We are working with partners to manage Scottish wildlife and to protect our natural resources for future generations.
- undertaking species management where necessary and promoting the sustainable use of species
- tackling wildlife crime through robust legislation, partnership working and other measures
- managing species reintroductions, including the recent return of beavers to Scotland
- working with a range of partners to minimise the risks and impacts of invasive non-native species
Wildlife inspires and enriches our lives, contributes to our wellbeing and underpins the ecosystems that we need to survive.
We meet our national and international obligations to conserve rare and vulnerable species by:
- making sure they are protected and managed in a fair and humane way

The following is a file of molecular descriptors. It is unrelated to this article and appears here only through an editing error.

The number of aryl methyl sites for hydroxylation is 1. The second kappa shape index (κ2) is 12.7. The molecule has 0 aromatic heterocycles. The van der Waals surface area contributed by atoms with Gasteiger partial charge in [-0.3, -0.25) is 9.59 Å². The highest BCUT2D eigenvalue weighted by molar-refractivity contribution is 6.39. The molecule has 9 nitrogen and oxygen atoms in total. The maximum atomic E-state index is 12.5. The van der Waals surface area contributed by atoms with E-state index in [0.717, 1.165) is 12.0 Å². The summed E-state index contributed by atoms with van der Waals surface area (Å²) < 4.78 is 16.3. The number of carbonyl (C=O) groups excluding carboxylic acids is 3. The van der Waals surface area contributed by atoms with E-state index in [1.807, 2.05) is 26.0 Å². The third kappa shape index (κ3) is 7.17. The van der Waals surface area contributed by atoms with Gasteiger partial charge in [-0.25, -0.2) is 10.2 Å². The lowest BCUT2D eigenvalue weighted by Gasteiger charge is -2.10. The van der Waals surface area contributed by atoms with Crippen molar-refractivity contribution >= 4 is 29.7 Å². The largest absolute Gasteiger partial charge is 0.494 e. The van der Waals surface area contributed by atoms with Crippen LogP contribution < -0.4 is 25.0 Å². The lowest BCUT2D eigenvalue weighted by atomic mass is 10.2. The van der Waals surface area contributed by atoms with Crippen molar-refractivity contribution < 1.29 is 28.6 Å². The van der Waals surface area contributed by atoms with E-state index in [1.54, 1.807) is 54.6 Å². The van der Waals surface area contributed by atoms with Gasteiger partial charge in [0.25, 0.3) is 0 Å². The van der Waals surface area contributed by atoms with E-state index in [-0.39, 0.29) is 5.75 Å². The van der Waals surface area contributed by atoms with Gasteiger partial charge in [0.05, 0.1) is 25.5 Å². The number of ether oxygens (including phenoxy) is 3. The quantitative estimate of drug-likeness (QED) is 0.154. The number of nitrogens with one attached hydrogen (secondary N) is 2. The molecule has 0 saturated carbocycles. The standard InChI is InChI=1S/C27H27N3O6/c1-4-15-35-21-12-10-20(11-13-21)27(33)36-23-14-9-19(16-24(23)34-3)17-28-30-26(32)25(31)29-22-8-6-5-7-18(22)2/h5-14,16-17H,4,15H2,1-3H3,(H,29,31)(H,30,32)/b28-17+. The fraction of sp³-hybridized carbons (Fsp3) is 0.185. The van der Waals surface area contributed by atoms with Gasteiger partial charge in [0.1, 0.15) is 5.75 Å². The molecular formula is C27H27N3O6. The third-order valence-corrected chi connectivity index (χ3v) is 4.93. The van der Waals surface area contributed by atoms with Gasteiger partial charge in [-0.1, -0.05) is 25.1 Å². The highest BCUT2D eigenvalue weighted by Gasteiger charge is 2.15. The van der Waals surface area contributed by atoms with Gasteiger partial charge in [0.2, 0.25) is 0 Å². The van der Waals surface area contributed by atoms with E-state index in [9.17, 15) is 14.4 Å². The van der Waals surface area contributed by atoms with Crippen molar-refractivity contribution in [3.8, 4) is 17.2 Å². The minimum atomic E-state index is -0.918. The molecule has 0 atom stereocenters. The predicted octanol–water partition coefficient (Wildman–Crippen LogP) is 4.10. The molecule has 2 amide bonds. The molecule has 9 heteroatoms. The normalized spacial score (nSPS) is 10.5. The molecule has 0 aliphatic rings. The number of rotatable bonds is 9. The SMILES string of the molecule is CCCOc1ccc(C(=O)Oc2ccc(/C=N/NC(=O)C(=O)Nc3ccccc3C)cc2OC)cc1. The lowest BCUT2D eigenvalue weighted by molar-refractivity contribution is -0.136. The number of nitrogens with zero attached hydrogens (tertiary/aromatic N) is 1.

- addressing wildlife crime through co-ordinated enforcement
- managing conflicts between mankind and wildlife where they arise
- protecting wildlife from cruel or inappropriate management activities
We work closely with NatureScot (previously known as Scottish Natural Heritage), our lead advisory body on nature, wildlife management and landscape across Scotland.
Information on species licensing is available on the Scottish Natural Heritage website.
Bills and legislation
Wildlife legislation is complex and spread across several different Acts. Key pieces of legislation include:
- Wildlife and Countryside Act 1981
- Protection of Wild Mammals (Scotland) Act 2002
- Nature Conservation (Scotland) Act 2004
- The Conservation (Natural Habitats Etc) Regulations 1994
- Wild Mammals (Protection) Act 1996
- Deer (Scotland) Act 1996
- Control of Trade In Endangered Species (Enforcement) Regs 1997
- Protection of Badgers Act 1992
- Salmon and Freshwater Fisheries (Consolidation) (Scotland) Act 2003
The Wildlife and Countryside Act 1981 has been amended on numerous occasions, with the most significant recent changes made by the Wildlife and Natural Environment (Scotland) Act 2011.
Wildlife Management and Protected Areas Branch
Area 3-G South